Chapter One: A Pair And A Spare
IT WAS APRIL FOOL’S DAY, 2003-FOURTEEN DAYS FROM TAX time-and the biggest joke of a day. I sat on the floor of his closet, my head between the hems of his pants. His suede loafers made imprints on the backs of my thighs. I’d bought him those herringbone pants at a Zanella sample sale, that reversible leather belt, and all those fine sweaters and tailored shirts. I’d shop with an index card of his sizes so he wouldn’t need to return things. I wanted to make him happy.
He’d said pleats were outdated and told me to return them, but you can’t return samples, so they remained, tags intact, toward the back of his closet. I could touch the grain of his wooden shoe trees, finger his cashmere sweaters, and cry into his shirts. I still had his things. His smell was still there, but he was a stranger.
The ties were the hardest part to leave. I’d bought more than a handful of them for him in Paris, when he’d proposed marriage to me at the Eiffel Tower in June of 1998. Charvet, Ferragamo, and Hermes were all he’d wear. I didn’t know from any of it. Unlike him, I wasn’t raised on a diet of designer. So I made an effort by introducing him to Etro ties, hoping he’d tell people I’d turned him onto something new. But he didn’t like Etro-he liked what he knew. “I’m sorry Stephanie, but your taste, uh . . .” he said shaking his head in disproval, “it’s from hunger.”
“What the hell does that mean?”
“You know how when you’re starving you’ll eat anything?”
“Well,” then he closed the lid on the tie box and pushed it toward me as he said, “you’re looking at anything.”
My twenty-eight-year-old husband Gabriel Rosen never pretended to be a retrosexual. I mean the boy was a hardcore metrosexual before its emergence in the lexicon. He always knew from hair product and thread count. Then he joined a new gym and never missed a tanning appointment. For the five and a half years we’d been together, I’d occasionally joke when he revealed his chest at the beach: “Oh look, you decided to wear a Gap sweater.” Back then, he was too fixated on his bald spot and Propecia to ever contemplate hair removal. But suddenly, after two and a half years of marriage, his Palm calendar included laser sessions for his arms, chest, and back. A foreign cologne hung heavy in the air, clinging to his new Prada button-down. His new shirt wasn’t red, but the flag was. The signs were there, an article straight from a woman’s magazine:
• JOINS A GYM
• VISITS A TANNING SALON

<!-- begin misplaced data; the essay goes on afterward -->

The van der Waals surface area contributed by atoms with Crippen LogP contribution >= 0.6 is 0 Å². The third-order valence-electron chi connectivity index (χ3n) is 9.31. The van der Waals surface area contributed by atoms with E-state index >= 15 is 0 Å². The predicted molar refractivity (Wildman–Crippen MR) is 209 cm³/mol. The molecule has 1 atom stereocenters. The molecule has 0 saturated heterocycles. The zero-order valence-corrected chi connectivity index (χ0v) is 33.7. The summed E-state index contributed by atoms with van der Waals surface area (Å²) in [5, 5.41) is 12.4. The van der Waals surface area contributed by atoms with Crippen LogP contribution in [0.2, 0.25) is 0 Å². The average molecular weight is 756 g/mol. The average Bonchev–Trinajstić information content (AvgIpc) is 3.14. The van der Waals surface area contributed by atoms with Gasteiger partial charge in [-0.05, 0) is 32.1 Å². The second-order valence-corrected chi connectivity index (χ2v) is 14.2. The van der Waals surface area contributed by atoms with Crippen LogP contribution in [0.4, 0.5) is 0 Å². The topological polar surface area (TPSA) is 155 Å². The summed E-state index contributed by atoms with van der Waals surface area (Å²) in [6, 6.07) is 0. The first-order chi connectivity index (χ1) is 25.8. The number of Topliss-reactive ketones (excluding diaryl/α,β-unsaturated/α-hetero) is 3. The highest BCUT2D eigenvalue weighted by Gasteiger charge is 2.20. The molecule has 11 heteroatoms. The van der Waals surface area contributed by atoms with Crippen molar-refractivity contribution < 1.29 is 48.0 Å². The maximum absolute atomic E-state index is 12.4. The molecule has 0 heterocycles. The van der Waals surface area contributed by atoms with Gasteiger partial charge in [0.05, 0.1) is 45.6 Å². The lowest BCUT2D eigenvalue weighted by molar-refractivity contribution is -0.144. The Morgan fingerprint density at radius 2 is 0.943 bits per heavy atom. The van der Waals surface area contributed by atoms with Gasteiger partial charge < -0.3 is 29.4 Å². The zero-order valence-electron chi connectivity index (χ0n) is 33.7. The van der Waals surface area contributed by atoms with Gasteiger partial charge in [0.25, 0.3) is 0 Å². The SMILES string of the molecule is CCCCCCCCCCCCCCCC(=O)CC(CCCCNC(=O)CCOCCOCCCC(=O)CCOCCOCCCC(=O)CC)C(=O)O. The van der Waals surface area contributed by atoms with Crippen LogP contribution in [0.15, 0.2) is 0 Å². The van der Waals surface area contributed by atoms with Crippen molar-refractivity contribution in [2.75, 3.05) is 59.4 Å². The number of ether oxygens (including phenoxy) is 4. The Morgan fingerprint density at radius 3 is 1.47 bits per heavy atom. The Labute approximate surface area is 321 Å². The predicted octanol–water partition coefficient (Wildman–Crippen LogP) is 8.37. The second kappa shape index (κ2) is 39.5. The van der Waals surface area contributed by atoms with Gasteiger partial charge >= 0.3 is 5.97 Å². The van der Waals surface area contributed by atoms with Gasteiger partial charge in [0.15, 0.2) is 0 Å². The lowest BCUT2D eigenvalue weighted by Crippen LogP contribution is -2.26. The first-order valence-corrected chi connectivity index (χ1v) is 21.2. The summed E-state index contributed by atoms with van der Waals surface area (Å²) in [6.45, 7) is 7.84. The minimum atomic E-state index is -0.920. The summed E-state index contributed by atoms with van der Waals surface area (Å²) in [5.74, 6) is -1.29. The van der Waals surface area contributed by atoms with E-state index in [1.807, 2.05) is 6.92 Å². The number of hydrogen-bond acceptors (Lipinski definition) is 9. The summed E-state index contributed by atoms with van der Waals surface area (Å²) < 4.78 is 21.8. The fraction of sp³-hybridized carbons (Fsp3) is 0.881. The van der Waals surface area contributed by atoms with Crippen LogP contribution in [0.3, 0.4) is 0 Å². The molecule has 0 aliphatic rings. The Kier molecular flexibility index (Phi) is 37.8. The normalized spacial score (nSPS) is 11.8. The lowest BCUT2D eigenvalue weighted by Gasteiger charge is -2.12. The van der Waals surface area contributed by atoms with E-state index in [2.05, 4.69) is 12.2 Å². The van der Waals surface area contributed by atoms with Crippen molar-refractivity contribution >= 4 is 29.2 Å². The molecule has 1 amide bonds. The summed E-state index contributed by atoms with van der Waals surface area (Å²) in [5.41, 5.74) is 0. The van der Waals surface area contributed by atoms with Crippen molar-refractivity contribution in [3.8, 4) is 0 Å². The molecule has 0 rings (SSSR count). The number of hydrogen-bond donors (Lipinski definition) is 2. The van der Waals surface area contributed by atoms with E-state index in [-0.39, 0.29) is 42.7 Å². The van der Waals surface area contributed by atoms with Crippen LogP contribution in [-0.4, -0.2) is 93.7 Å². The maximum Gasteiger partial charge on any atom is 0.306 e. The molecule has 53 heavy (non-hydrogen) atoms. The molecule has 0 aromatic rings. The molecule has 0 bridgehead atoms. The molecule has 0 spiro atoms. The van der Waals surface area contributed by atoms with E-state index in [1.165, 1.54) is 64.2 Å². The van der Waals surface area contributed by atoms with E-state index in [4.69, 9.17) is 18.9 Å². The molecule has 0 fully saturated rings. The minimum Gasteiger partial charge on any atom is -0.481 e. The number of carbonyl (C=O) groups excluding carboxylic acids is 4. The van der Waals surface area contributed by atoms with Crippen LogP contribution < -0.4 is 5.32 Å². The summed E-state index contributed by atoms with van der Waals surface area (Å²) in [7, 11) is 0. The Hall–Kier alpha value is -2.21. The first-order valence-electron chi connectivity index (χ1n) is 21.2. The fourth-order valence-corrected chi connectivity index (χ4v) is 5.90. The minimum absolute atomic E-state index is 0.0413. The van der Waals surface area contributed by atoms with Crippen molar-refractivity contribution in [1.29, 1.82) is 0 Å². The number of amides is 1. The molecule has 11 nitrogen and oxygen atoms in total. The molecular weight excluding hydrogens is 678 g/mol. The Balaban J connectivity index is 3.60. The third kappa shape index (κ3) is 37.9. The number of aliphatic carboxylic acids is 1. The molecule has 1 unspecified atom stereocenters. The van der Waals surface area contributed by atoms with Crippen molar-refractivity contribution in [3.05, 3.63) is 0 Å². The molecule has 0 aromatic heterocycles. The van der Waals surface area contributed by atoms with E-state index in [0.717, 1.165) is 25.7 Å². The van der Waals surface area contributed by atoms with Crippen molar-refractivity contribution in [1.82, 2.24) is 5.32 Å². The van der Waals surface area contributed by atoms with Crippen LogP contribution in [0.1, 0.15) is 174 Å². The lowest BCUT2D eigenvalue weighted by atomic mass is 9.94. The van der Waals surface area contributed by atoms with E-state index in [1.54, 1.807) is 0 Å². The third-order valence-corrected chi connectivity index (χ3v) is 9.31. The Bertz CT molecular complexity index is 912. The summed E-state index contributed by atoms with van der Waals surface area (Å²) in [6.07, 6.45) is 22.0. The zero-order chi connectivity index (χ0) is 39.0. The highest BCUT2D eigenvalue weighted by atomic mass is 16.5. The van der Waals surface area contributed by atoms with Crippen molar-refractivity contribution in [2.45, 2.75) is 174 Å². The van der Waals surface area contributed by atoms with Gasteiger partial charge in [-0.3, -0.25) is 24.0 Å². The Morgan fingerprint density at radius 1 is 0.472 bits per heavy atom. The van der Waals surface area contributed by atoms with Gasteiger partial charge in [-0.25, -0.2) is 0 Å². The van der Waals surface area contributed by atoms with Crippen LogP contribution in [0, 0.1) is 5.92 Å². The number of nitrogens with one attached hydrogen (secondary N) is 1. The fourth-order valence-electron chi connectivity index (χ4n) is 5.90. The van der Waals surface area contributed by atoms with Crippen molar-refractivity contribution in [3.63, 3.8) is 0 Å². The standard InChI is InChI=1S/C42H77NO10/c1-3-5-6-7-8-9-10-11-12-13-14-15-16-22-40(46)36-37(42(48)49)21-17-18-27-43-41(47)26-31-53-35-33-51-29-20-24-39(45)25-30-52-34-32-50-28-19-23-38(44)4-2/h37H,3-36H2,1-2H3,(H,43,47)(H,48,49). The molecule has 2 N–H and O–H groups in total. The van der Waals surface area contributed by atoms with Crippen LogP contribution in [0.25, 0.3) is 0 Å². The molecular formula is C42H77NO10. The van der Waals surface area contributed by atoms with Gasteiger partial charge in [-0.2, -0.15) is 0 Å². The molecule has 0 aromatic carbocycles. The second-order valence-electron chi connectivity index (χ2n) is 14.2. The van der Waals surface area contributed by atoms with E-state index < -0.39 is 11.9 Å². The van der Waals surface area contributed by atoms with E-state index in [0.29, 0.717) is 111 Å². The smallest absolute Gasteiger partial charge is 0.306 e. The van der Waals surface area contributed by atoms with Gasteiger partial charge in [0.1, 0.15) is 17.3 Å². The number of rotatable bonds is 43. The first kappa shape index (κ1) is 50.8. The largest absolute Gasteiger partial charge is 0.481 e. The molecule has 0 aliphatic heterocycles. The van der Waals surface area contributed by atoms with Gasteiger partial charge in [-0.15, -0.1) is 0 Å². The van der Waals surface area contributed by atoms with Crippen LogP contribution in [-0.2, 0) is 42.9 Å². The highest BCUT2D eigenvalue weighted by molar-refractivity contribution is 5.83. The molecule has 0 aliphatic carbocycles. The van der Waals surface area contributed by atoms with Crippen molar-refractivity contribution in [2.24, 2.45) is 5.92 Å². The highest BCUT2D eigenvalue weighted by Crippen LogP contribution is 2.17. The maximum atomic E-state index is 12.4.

• SPORTS A NEW HAIRSTYLE
• WEARS HAIR PRODUCT AND COLOGNE MORE OFTEN
• PURCHASES VARIOUS NEW AND DIFFERENT CLOTHES
• SUDDENLY AND INEXPLICABLY CHANGES HIS CLOTHING STYLE
He wasn’t gay. He was cheating. I didn’t say adultery. I didn’t say sex. I said cheating as in living as if I weren’t in his life.
WHEN I CONFRONTED GABE, HE SWORE. NOT “SHIT” OR “oh, fuck.” He swore, “Nothing . . . happened.” In his pause between “Nothing” and “happened” he was devising the next lie. “Nothing,” I would later discover, consisted of movie premieres, courtside seats at Madison Square Garden, Bungalow 8, text messages, late night phone calls, meeting her friends, and a string of missed electronic pages. “Happened” was a forty-three-year-old socialite. If recklessness were currency, he could have purchased all of Prada. When tax season approached, he had nothing left to expense. I’d already written him off. Dependents: 0.
Enough with his designer closet; none of it was mine anymore. I needed to finish packing. As I sat cross-legged on our hardwood floor, I smelled packing tape and was surrounded by brown. Brown packing boxes, brown shadows cast on barren walls, left only with brown rusted picture hooks and sun rings, revealing what was no longer there. Depleted from a day of instructing movers which boxes would go to storage and which would go to my new smaller apartment across town, I sat alone. All I had were the keys I’d need to turn in and the last wheel of brown tape in my hands. I sealed my last box, the Gabe box-full of vacation itineraries, smiling photographs, our certificate of marriage, old tax returns, printed e-mails, and folded notes signed with xxx’s, ooo’s, and Always. The box was leaving the Upper East Side and heading for storage. I was heading to the Upper West without any of it. I closed the door behind me.
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You can also find Straight Up and Dirty and Moose at your local bookstore.
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